fatigue forced him to desist. Those who saw
him during that summer were amazed, not only
at the brave spirit which refused to yield to
physical feebleness, but at the brightness and
clearness of his intellect, which was not only
as active as it had ever been before, but as
much interested in whatever passed in the world.
When one saw him sitting propped up with
cushions on the sofa, his tiny frame worn to
skin and bone, his voice interrupted by frequent
fits of coughing, it seemed wrong to stay, but,
after a little, all was forgotten in the fascina-
tion of his talk, and one found it hard to
realise that where thought was strong speech
might be weak.

In October, when he returned to Mentone,
the tale of early English history had been com-
pleted, and was in type down to the death of
Earl Godwine in a.d. 1052. He had hesitated
as to the point at which the book should end,
but finally decided to carry it down to a.d. 1085,

John Richard Green 145

the date of the dispersion of the last great Scandi-
navian armament which threatened England. As
the book dealt with both the Danish and Norman
invasions, he called it The Conquest of England.
It appeared after his death, wanting, indeed,
those expansions in several places which he had
meant to give it, but still a book such as few but he
could have produced, full of new light, and equal
in the parts which have been fully handled to the
best work of his earlier years.

Soon after he returned to Mentone he became
rapidly worse, and unfit for any continuous exer-
tion. He could barely sit in the garden during
an hour or two of morning sunshine. There
I saw him in the end of December, fresh and
keen as ever, aware that the most he could
hope for was to live long enough to complete
his Compiest, but eagerly reading every new
book that came to him from England, starting
schemes for various historical treatises sufficient
to fill three life-times, and ranging in talk over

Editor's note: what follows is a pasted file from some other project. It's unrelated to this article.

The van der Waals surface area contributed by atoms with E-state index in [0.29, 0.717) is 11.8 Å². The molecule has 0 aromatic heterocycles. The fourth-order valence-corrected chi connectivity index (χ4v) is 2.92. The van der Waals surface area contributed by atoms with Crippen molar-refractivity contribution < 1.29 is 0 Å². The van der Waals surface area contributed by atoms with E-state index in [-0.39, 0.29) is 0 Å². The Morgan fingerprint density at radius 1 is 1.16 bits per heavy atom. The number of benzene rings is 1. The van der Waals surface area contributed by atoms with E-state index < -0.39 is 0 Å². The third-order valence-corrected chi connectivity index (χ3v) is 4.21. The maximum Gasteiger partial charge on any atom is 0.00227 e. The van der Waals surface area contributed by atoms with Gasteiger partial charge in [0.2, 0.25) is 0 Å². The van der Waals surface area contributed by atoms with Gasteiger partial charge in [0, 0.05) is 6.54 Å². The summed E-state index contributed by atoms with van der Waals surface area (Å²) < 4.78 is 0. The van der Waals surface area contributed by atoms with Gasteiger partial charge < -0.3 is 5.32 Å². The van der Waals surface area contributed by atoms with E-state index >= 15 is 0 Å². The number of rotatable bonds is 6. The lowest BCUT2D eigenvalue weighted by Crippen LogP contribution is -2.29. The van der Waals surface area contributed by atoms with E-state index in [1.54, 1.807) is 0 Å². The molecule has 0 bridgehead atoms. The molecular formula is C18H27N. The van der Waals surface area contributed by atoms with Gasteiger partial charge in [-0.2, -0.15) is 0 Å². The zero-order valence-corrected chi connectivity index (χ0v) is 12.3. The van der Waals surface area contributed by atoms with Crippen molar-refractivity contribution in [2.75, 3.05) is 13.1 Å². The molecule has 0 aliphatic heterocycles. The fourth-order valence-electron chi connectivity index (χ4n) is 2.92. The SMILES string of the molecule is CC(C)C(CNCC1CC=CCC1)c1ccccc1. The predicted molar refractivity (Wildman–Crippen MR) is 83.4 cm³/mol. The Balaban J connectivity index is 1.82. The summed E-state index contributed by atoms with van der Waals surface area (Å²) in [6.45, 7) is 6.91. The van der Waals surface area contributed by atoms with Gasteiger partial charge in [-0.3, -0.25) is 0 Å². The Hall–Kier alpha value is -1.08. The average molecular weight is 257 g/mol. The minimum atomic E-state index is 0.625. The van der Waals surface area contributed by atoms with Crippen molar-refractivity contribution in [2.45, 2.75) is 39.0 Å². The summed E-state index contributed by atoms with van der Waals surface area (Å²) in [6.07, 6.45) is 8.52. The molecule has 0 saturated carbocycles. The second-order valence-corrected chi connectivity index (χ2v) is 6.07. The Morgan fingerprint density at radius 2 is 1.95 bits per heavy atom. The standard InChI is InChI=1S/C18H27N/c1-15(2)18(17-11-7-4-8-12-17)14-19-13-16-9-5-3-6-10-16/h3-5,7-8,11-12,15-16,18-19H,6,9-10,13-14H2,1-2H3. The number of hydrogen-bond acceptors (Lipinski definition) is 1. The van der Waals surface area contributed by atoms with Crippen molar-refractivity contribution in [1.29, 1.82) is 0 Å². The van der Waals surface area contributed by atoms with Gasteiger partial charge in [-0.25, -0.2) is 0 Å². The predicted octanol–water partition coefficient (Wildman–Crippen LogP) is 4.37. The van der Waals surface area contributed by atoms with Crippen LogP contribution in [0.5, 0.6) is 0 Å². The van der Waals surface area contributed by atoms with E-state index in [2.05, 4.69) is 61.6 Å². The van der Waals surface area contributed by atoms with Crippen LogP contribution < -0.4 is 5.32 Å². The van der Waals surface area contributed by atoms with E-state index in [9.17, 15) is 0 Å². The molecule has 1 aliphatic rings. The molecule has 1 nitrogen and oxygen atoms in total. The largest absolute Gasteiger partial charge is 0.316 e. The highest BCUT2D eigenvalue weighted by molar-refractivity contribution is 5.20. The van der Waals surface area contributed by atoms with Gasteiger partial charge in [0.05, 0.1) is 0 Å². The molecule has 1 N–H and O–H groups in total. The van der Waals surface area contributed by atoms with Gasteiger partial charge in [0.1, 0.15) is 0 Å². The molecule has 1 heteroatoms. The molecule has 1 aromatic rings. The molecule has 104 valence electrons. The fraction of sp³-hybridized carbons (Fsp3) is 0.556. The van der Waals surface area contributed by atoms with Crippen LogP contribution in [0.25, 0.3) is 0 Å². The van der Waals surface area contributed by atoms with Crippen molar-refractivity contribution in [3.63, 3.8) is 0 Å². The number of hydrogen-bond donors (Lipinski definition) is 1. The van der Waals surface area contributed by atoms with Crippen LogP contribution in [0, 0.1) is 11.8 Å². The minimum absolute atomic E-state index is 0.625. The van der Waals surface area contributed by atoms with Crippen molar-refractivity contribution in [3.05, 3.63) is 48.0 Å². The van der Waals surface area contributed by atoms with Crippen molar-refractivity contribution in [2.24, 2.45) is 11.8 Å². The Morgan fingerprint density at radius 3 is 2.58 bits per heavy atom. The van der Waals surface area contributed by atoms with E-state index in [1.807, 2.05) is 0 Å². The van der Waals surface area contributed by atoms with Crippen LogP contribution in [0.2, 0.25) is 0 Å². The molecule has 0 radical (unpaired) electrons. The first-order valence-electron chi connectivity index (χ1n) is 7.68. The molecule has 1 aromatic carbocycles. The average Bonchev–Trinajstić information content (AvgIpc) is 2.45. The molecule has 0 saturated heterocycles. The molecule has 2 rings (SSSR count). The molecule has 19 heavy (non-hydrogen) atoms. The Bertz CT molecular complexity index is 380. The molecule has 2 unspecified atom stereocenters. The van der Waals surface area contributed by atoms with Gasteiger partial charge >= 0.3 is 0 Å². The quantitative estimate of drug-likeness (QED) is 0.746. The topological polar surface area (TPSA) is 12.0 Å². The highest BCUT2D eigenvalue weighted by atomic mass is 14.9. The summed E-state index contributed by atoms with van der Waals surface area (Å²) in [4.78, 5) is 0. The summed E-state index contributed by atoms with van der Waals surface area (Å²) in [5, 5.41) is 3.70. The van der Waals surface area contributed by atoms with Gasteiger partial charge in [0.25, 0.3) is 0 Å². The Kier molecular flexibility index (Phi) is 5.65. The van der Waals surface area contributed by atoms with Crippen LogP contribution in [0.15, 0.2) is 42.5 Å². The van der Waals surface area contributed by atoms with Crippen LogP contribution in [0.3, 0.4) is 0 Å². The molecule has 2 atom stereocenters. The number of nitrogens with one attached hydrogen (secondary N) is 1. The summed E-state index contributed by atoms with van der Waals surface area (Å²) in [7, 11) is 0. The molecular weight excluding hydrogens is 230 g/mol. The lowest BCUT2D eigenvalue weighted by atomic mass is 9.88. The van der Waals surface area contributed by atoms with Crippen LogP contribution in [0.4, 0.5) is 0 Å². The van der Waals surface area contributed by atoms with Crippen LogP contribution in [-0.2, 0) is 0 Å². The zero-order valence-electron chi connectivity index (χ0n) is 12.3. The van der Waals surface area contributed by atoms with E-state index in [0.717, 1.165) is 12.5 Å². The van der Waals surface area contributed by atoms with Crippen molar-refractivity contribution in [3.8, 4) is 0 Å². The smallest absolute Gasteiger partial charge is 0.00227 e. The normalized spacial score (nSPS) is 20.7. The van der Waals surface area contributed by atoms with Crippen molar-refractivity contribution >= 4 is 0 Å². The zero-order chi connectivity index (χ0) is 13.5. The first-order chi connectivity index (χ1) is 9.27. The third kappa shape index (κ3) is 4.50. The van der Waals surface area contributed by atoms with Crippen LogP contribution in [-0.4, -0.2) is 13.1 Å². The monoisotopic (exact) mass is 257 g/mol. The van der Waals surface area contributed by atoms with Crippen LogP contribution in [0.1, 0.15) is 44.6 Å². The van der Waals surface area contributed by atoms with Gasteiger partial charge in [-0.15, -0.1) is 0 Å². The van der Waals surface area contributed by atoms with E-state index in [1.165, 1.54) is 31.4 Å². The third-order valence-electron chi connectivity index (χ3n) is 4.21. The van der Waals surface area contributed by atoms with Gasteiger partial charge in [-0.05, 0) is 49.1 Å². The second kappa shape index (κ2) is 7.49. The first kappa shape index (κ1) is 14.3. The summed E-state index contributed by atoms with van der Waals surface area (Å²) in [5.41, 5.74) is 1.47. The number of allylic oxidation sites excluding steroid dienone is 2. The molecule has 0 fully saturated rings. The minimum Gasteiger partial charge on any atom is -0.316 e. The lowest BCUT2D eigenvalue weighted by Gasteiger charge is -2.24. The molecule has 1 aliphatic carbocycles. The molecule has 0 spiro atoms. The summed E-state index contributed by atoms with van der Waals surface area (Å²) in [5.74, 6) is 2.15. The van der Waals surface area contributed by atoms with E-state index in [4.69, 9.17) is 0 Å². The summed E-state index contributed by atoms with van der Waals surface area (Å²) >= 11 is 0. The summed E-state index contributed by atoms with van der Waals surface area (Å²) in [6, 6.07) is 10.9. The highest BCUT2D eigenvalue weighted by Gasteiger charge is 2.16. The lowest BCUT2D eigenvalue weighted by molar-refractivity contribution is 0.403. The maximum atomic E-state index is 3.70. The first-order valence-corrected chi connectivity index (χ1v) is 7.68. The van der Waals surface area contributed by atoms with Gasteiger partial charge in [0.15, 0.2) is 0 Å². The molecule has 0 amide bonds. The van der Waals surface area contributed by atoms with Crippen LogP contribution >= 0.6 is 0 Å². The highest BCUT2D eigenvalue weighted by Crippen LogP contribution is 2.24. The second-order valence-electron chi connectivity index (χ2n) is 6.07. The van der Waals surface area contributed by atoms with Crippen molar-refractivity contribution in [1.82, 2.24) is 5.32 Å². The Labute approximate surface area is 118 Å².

the whole field of politics, literature, and history.
It seemed as if the intellect and will, which strove
to remain till their work was done, were the only
things which held the weak and wasted body
together. The ardour of his spirit prolonged
life amid the signs of death. In January there
came a new attack, and in February another
unexpected rally. On the 2nd of March he
remarked that it was no use fighting longer,

146 Biographical Studies

and expired five days afterwards at the age of

Short as his life was, maimed and saddened
by an ill- health which gave his powers no fair
chance, it was not an unhappy life, for he had
that immense power of enjoyment which so often
belongs to a vivacious intelligence. He delighted
in books, in travel, in his friends' company, in the
constant changes and movements of the world.
No satiety dulled his taste for these things, nor was
his spirit, except for passing moments, darkened
by the shadows which to others seemed to lie
so thick around his path. He enjoyed, though
without boasting, the fame his books had won,
and the sense of creative power. And the last
six years of his life were brightened by the
society and affection of one v/ho entered into
all his tastes and pursuits with the fullest
sympathy, and enabled him, by her unwearied
diligence, to prosecute labours which physical
weakness must otherwise have arrested.

He might have won fame as a preacher or as
a political journalist. It was, however, towards
historical study that the whole current of his
intellect set, and as it is by what he did in that
sphere that he will be remembered, his special
gifts for it deserve to be examined.

A historian needs four kinds of capacity.
First of all, accuracy, and a desire for the exact
truth, which will grudge no time and pains in

John Richard Green 147

tracing out even what might seem a trivial
matter. Secondly, keen observation, which can
fasten upon small points, and discover in isolated
data the basis for some generalisation, or the
illustration of some principle. Thirdly, a sound
and calm judgment, which will subject all
inferences and generalisations, both one's own